Responses to cytarabine-based therapy in acute myeloid leukemia (AML) are often of short duration. Ribavirin has been used to inhibit the eukaryotic translation initiation factor (eIF4E) and has produced responses, including remissions, in AML, but relapse invariably occurs.
As reported in Nature, Zahreddine and colleagues identified a new form of drug resistance to cytarabine and ribavirin. They found that levels of the sonic hedgehog transcription factor glioma-associated protein 1 (GLI1) and the uridine diphosphate glucuronosyltransferase (UGT1A) family of enzymes—which add glucuronic acid to drugs and modify their activity in numerous tissues—were elevated in cytarabine- and ribavirin-resistant cells.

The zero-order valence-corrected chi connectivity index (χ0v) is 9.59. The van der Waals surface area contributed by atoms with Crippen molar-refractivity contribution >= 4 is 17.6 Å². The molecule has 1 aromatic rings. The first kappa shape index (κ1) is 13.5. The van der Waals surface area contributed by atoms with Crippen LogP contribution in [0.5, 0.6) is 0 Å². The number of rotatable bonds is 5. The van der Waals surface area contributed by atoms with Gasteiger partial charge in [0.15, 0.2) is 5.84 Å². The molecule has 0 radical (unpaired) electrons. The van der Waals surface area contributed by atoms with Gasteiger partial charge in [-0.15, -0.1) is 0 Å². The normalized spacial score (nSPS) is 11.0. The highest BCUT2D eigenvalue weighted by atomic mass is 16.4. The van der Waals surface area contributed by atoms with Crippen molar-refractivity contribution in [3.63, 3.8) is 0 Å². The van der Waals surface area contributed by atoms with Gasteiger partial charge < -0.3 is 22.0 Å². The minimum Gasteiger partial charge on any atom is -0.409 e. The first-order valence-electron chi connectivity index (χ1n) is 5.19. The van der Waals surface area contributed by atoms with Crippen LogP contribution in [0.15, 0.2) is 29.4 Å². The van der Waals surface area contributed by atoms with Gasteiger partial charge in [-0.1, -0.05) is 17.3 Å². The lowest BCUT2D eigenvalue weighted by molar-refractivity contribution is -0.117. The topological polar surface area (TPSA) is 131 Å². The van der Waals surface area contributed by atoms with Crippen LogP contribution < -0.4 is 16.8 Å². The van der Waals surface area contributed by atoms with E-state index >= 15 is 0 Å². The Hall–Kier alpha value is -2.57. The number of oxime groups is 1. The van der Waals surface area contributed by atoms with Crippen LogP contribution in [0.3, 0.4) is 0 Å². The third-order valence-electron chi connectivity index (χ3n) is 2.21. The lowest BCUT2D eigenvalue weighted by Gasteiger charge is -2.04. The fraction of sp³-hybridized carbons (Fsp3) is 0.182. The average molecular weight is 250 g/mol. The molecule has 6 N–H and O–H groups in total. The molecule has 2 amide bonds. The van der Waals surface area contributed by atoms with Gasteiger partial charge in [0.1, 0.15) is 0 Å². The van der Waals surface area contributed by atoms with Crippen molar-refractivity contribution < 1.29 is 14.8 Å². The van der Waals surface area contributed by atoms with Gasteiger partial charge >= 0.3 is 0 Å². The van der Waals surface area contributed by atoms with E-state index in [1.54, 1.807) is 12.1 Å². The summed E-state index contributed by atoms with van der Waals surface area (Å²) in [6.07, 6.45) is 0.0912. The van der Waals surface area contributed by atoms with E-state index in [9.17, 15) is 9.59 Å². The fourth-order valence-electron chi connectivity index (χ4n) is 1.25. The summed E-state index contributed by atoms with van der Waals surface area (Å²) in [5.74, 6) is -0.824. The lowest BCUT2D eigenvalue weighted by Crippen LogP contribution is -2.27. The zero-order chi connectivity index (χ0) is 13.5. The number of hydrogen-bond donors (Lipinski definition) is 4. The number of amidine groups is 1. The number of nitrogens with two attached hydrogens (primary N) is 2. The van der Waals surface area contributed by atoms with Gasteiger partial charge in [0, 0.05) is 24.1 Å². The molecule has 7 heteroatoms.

Studies in animal models showed that increased GLI1 alone was sufficient to induce UGT1A-dependent glucuronidation of cytarabine and ribavirin and to result in resistance to the drugs. Genetic or pharmacologic inhibition of GLI1 prevented such resistance, indicating a potential strategy to overcome drug resistance in some patients. ■
Zahreddine HA, et al: Nature 511:90-93, 2014.